Look up at the beginning of chapter 15. Jesus and his disciples had been in Gennesaret when some Pharisees came to him, questioning his adherence to the law. The disciples were concerned about this. “Do you know the Pharisees were offended when they heard this?” they asked (v. 12). Now, in his dealings with the Canaanite woman, Jesus seems to be addressing several touch-points at once.
By ignoring the woman, Jesus was acting in accordance with the Pharisees’ rules. When she didn’t accept his refusal to acknowledge her, Jesus responded, but still within the rules of propriety for a Jewish man. It took the woman falling at his feet and putting her request directly in front of him for Jesus to speak directly to her. He told her exactly what the disciples believed was an appropriate response. And still the woman argued.
At this point, the Canaanite woman seemed to know Jesus better than his disciples. She knew he preached love and mercy to all people. She knew he’d had compassion on everyone he’d met. And she was confident he’d have compassion on her as well. She probably didn’t understand why Jesus was being so cold toward her, but she knew healing was in his hands. And she had decided she wouldn’t leave until he’d granted that healing.
The woman told him justice is due to all people, not only Israelites, and even crumbs are sufficient to satisfy the need for justice. She was telling Jesus she didn’t need to be treated like a sister. She only needed a portion of his power to be tossed in her direction. That was enough for Jesus. I imagine a smile spreading across his face as he finally looked her in the eye. “Woman, you have great faith. Your request is granted” (Matthew 15:28).
I’m not sure Jesus was testing the woman, but if he was, it was for the sake of his disciples, not the woman. Even so, the Canaanite woman passed the test with flying colors. Her faith told her she didn’t have to leave without the answer she was seeking. She knew Jesus was her only source and his nature wouldn’t allow him to turn her down. Because she refused to leave without her answer, she didn’t have to.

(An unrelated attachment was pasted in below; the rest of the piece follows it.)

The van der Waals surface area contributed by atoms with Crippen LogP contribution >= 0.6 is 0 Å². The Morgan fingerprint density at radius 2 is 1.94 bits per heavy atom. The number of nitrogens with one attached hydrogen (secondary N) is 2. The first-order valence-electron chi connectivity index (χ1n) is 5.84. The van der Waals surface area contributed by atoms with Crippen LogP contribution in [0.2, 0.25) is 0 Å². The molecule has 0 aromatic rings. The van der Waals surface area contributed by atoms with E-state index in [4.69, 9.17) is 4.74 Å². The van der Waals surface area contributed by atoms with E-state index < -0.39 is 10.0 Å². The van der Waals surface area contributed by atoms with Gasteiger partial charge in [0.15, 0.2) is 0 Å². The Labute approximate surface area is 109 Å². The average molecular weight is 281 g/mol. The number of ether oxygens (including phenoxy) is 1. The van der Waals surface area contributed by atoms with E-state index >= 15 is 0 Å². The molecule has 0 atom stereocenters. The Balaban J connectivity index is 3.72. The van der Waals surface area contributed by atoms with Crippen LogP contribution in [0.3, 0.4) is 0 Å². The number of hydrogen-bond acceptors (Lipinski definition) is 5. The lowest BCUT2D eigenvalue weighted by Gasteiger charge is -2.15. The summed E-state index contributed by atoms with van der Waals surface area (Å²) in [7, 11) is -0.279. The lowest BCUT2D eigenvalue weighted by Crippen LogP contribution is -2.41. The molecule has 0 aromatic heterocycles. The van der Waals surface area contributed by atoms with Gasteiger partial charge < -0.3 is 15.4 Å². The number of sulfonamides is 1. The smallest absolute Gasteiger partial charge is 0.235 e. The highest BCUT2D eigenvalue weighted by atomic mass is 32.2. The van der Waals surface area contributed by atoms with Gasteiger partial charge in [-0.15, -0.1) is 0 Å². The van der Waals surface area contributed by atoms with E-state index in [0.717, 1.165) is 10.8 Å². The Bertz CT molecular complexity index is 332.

Jesus’ point benefits us as well as his disciples. It doesn’t matter who you are. You don’t have to have memorized a lot of Bible verses or spent a lot of time volunteering at your local soup kitchen. You don’t have to be anyone special. You simply need to know who it is you’re talking to.
Jesus loves you. He is the only source for the answer you’re seeking. And you don’t have to stop asking until you get that answer. What you do need is faith to persevere.
• Think back to a time you wanted something from someone so badly, you wouldn’t stop asking until you got it. Would you have persisted if you hadn’t believed you could wear down that person’s resistance? Do we tend to believe we can wear down God?
• Read Jeremiah 29:11-13. How does this passage explain the Canaanite woman’s success in requesting Jesus’ help? Can it help us know how to pray?
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Maximum length for publication is 250 words.
Maximum length for publication is 250 words.